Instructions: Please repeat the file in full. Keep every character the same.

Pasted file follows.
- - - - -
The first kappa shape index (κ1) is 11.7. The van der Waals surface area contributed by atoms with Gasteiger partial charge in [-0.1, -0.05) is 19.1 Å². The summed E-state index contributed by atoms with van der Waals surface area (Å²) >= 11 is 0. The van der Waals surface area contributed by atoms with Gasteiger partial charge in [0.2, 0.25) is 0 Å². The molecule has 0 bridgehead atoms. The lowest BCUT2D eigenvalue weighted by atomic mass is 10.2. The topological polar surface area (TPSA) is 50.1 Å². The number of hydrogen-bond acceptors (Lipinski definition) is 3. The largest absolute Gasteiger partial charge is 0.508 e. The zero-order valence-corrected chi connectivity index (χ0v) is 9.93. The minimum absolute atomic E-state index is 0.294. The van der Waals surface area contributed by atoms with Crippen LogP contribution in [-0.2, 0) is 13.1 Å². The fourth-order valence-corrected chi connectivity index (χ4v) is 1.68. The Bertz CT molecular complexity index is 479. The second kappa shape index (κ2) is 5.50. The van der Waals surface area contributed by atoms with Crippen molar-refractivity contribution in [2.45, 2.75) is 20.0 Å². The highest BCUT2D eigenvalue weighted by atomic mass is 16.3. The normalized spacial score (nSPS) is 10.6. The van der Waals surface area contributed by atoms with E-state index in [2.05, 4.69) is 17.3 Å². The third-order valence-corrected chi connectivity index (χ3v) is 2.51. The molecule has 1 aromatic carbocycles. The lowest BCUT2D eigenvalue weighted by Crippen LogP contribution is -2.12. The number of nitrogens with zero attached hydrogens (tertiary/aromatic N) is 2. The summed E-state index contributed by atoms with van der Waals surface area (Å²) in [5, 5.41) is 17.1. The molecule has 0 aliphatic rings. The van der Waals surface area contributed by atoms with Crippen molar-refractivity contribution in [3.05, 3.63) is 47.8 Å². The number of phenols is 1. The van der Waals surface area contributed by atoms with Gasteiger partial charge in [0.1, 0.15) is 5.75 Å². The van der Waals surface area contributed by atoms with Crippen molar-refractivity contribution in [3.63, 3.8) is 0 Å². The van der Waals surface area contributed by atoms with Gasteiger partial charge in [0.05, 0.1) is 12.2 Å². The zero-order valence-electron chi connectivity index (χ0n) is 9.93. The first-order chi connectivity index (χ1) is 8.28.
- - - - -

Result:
The first kappa shape index (κ1) is 11.7. The van der Waals surface area contributed by atoms with Gasteiger partial charge in [-0.1, -0.05) is 19.1 Å². The summed E-state index contributed by atoms with van der Waals surface area (Å²) >= 11 is 0. The van der Waals surface area contributed by atoms with Gasteiger partial charge in [0.2, 0.25) is 0 Å². The molecule has 0 bridgehead atoms. The lowest BCUT2D eigenvalue weighted by atomic mass is 10.2. The topological polar surface area (TPSA) is 50.1 Å². The number of hydrogen-bond acceptors (Lipinski definition) is 3. The largest absolute Gasteiger partial charge is 0.508 e. The zero-order valence-corrected chi connectivity index (χ0v) is 9.93. The minimum absolute atomic E-state index is 0.294. The van der Waals surface area contributed by atoms with Crippen LogP contribution in [-0.2, 0) is 13.1 Å². The fourth-order valence-corrected chi connectivity index (χ4v) is 1.68. The Bertz CT molecular complexity index is 479. The second kappa shape index (κ2) is 5.50. The van der Waals surface area contributed by atoms with Crippen molar-refractivity contribution in [2.45, 2.75) is 20.0 Å². The highest BCUT2D eigenvalue weighted by atomic mass is 16.3. The normalized spacial score (nSPS) is 10.6. The van der Waals surface area contributed by atoms with E-state index in [2.05, 4.69) is 17.3 Å². The third-order valence-corrected chi connectivity index (χ3v) is 2.51. The molecule has 1 aromatic carbocycles. The lowest BCUT2D eigenvalue weighted by Crippen LogP contribution is -2.12. The number of nitrogens with zero attached hydrogens (tertiary/aromatic N) is 2. The summed E-state index contributed by atoms with van der Waals surface area (Å²) in [5, 5.41) is 17.1. The molecule has 0 aliphatic rings. The van der Waals surface area contributed by atoms with Crippen molar-refractivity contribution in [3.05, 3.63) is 47.8 Å². The number of phenols is 1. The van der Waals surface area contributed by atoms with Gasteiger partial charge in [0.1, 0.15) is 5.75 Å². The van der Waals surface area contributed by atoms with Crippen molar-refractivity contribution in [3.63, 3.8) is 0 Å². The van der Waals surface area contributed by atoms with Gasteiger partial charge in [0.05, 0.1) is 12.2 Å². The zero-order valence-electron chi connectivity index (χ0n) is 9.93. The first-order chi connectivity index (χ1) is 8.28.